While everyone is rightfully excited and looking forward to seeing how Thirdy Ravena will fare in Japan, let’s take a look at his most recent games playing on the international stage. But instead of looking at his offensive exploits, let’s focus on the one aspect of his game that really stands out: his defense.
Before I start, I wanna point out that I got to see Thirdy work up close with Mighty Sports in Dubai earlier this year. So while I do think there are things he needs to work on still, I was fairly impressed with his defense and that’s why I wanted this post to be about that side of the game.
Even early on in his collegiate career, I felt he had much more upside on the defensive end than on offense. I’m glad he’s proved me wrong and showed that he can be a complete two-way player.
Playing alongside former NBA players and other imports, Thirdy wasn’t relied upon to score in the Dubai tournament. So how would he make his mark? Locking up opposing perimeter threats.
Let’s look at some clips of Thirdy locking up Aubrey Coleman.
For what it’s worth, Coleman was the leading scorer in the NCAA back in 2010. It’s his job to get buckets. Coach Charles Tiu challenged Thirdy to make life difficult for Coleman and for a good stretch in the first half, Thirdy got the job done.
In the clip above, Thirdy stays in front of Coleman, hits the floor to retrieve the loose ball, and gets rewarded with a bucket on the other end.
In this next clip, notice how Thirdy works to deny Coleman from getting the ball.
Thirdy gets beat on the crossover (which is bound to happen when you are defending great offensive players) and receives help from Balkman. Thirdy instinctively rotates to Balkman’s man and gets a block.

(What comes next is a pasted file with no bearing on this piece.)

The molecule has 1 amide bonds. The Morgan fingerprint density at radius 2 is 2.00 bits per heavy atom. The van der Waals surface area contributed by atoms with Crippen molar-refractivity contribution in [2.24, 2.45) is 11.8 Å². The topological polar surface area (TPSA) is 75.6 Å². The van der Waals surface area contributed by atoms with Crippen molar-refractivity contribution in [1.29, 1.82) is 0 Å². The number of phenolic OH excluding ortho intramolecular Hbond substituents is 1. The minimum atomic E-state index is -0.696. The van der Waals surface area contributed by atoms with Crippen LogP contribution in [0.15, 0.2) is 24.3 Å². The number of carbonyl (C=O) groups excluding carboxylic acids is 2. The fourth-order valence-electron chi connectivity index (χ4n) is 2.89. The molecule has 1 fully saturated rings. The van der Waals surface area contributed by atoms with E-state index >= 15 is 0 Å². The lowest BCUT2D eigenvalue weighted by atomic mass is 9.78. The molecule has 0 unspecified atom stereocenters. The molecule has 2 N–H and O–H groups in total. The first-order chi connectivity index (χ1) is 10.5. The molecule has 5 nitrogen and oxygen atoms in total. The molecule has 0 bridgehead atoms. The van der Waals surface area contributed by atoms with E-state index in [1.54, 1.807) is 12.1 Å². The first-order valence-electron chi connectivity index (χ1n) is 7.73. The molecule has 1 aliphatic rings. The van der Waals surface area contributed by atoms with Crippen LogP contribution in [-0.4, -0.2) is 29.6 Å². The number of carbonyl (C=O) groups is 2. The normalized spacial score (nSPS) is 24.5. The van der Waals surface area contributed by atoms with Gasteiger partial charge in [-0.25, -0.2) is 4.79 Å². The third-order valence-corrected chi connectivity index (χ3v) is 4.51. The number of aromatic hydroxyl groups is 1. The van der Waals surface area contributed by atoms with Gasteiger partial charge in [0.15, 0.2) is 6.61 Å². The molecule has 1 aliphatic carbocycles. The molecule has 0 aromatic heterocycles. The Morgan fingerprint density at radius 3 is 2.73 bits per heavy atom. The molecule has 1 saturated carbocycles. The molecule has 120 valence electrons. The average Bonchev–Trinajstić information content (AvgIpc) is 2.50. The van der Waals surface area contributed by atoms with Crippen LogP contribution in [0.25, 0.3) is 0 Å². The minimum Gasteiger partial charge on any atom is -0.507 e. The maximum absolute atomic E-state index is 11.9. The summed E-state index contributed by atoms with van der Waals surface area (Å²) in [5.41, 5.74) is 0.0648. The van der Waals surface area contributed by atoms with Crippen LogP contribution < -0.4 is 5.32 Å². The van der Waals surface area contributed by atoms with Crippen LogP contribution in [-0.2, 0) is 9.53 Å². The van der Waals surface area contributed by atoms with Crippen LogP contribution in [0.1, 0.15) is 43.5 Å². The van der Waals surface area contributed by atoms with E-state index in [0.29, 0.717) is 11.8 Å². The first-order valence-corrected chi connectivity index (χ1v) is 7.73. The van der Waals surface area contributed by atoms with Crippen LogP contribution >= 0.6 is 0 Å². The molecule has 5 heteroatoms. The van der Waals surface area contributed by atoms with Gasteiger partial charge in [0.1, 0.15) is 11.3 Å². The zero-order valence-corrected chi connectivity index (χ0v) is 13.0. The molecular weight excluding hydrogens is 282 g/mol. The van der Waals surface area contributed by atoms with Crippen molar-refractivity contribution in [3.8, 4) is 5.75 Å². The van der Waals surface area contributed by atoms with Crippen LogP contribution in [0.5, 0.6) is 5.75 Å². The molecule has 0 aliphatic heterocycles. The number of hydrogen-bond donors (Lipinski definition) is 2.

It’s great that Thirdy got recorded defensive stats for the clips above, but what about other stops where he didn’t?
The hard thing about defense – and probably the reason why it doesn’t get as much love as offense – is that there aren’t many stats that highlight defense. For the longest time, the only defensive stats that were recorded steals and blocks, and obviously they represent just a small portion of what constitutes good defense.
One of Thirdy’s advantages is that he’s got good defensive balance and long arms, allowing him to stay in front and put up a solid contest. In the next few clips, Thirdy stays in front of his man (Coleman, Mike Efevberha, and Geron Johnson) eventually forces him into taking what the defense wants – a contested pullup.
In these clips, Thirdy does his role in getting a stop but in a traditional box score, he wouldn’t be credited for any of them.
The good news is that leagues are starting to track things like contest rates and one-on-one defensive field goal percentage. Moreover, teams are also tracking their own stats, things like for pressing or even tracking mistakes, like blowbys or missed rotations.
Speaking of defensive mistakes, Thirdy isn’t without his areas of improvement either. He has a tendency to foul after getting beat although this is more from a result of effort and over aggressiveness front rather than laziness and reaching in.